root@centos log]# df -h | grep var
/dev/mapper/vgsystem-lvvar     ext4         3.9G  210M  3.4G   6% /var

So the problem is somewhere else...
Of course I tried to restart the service with "systemctl restart systemd-journald.service" - but nothing happened.
I then came across a forum post at linuxquestions.org which mentioned to run verify. And that's what I did:

[root@centos log]# journalctl --verify
PASS: /run/log/journal/5050c3bd03844f988c3383ff7e5a4b52/system.journal
454530: unused data (entry_offset==0)
454598: invalid object
File corruption detected at /run/log/journal/5050c3bd03844f988c3383ff7e5a4b52/system@11d03d9ffaa240bbb2cdbdee87d322bb-000000000001442e-00052bff5257e30c.journal:454598 (of 8388608 bytes, 54%).

FAIL: /run/log/journal/5050c3bd03844f988c3383ff7e5a4b52/system@11d03d9ffaa240bbb2cdbdee87d322bb-000000000001442e-00052bff5257e30c.journal (Cannot assign requested address)
PASS: /run/log/journal/5050c3bd03844f988c3383ff7e5a4b52/system@11d03d9ffaa240bbb2cdbdee87d322bb-000000000001242d-00052bdfb8cb8d83.journal
PASS: /run/log/journal/5050c3bd03844f988c3383ff7e5a4b52/system@11d03d9ffaa240bbb2cdbdee87d322bb-0000000000010460-00052bbf48b22ed6.journal
PASS: /run/log/journal/5050c3bd03844f988c3383ff7e5a4b52/system@11d03d9ffaa240bbb2cdbdee87d322bb-000000000000d417-00052ba467e8f90a.journal
PASS: /run/log/journal/5050c3bd03844f988c3383ff7e5a4b52/system@11d03d9ffaa240bbb2cdbdee87d322bb-0000000000009faf-00052b8afeaa9672.journal
PASS: /run/log/journal/5050c3bd03844f988c3383ff7e5a4b52/system@11d03d9ffaa240bbb2cdbdee87d322bb-0000000000006b98-00052b7171ab2d26.journal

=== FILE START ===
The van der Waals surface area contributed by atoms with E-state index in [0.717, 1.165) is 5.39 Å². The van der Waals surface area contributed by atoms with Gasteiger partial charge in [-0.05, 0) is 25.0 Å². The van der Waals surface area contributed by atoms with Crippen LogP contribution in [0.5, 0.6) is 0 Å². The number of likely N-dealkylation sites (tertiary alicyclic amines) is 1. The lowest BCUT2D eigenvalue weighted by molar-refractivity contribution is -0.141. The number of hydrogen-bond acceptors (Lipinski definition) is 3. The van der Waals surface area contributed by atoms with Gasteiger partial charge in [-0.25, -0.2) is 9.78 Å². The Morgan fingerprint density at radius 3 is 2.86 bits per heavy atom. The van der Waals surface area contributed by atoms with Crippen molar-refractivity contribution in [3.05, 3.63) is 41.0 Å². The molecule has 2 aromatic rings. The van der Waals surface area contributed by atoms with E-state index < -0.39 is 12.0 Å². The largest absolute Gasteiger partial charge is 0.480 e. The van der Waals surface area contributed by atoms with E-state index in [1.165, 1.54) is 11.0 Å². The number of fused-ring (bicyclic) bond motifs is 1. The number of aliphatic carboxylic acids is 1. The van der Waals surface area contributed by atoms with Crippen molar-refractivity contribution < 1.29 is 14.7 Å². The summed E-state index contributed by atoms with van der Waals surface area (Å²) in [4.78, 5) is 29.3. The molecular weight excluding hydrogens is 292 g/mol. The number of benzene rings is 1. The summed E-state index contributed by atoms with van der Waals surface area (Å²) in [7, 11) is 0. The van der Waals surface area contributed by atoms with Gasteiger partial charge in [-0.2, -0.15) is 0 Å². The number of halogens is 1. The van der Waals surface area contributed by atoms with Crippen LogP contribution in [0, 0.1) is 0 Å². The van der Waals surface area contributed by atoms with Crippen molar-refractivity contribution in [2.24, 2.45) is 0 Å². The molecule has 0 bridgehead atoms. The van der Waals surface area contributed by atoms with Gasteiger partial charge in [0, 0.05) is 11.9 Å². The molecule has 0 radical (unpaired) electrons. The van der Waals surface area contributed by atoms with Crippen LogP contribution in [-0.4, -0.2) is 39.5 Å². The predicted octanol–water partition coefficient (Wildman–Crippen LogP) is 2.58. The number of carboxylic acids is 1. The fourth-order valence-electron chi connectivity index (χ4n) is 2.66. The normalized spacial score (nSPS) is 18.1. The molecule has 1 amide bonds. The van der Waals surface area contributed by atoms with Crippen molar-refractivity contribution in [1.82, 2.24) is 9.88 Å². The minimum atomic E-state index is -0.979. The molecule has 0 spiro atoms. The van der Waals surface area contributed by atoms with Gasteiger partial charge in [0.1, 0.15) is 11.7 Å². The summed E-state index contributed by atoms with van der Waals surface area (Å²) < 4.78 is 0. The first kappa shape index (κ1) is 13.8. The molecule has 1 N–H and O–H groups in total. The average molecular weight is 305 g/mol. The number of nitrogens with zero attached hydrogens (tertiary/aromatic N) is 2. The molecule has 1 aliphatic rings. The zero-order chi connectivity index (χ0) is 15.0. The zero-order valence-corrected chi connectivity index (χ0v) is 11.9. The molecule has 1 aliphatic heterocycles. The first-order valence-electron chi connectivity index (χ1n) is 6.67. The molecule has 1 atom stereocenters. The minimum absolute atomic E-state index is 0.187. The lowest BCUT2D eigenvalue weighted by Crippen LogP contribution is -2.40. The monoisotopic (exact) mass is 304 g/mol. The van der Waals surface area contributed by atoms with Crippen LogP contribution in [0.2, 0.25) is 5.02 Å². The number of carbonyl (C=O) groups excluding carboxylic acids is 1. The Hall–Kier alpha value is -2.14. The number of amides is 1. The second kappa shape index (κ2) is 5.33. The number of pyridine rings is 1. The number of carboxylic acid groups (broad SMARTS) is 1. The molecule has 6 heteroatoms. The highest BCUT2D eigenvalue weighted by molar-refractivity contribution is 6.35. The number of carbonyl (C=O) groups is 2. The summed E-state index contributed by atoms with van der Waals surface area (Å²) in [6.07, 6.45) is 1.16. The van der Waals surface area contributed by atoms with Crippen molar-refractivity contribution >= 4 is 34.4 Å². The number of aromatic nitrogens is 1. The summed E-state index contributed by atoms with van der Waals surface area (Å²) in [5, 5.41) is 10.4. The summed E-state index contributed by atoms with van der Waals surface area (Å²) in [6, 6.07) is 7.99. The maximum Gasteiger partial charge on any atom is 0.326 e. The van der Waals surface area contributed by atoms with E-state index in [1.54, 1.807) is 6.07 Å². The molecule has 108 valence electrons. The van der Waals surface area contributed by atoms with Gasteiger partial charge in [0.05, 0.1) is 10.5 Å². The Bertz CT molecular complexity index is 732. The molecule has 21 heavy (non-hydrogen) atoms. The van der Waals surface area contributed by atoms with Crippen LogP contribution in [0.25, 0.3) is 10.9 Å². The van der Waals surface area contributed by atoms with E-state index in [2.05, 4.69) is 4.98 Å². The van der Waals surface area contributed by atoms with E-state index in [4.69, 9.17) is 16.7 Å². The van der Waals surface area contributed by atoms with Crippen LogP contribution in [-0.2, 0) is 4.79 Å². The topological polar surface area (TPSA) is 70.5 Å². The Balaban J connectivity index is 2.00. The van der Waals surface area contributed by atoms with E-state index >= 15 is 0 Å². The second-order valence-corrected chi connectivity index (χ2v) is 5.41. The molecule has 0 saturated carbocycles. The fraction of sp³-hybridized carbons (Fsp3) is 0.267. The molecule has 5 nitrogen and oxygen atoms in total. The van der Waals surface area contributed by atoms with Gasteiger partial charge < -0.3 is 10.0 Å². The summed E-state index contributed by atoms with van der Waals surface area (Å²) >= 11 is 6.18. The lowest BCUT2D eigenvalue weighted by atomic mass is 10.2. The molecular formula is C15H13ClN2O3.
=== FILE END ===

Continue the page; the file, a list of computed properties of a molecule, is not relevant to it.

PASS: /run/log/journal/5050c3bd03844f988c3383ff7e5a4b52/system@11d03d9ffaa240bbb2cdbdee87d322bb-0000000000003705-00052b5868f72dc3.journal
PASS: /run/log/journal/5050c3bd03844f988c3383ff7e5a4b52/system@11d03d9ffaa240bbb2cdbdee87d322bb-0000000000000001-00052b4314b1902b.journal

 The lines appearing in red show quite obviously a file corruption.
After I ran the verify command, logging started working again:

[root@centos log]# journalctl -f
-- Logs begin at Mon 2016-02-08 15:33:13 CET. --
Mar 17 09:01:05 centos.local sshd[1643]: Set /proc/self/oom_score_adj to 0
Mar 17 09:01:05 centos.local sshd[1643]: Connection from 10.162.215.204 port 51034 on 10.162.215.53 port 22
Mar 17 09:01:05 centos.local sshd[1643]: Connection closed by 10.162.215.204 [preauth]
Mar 17 09:02:01 centos.local systemd[1]: Started Session 61871 of user root.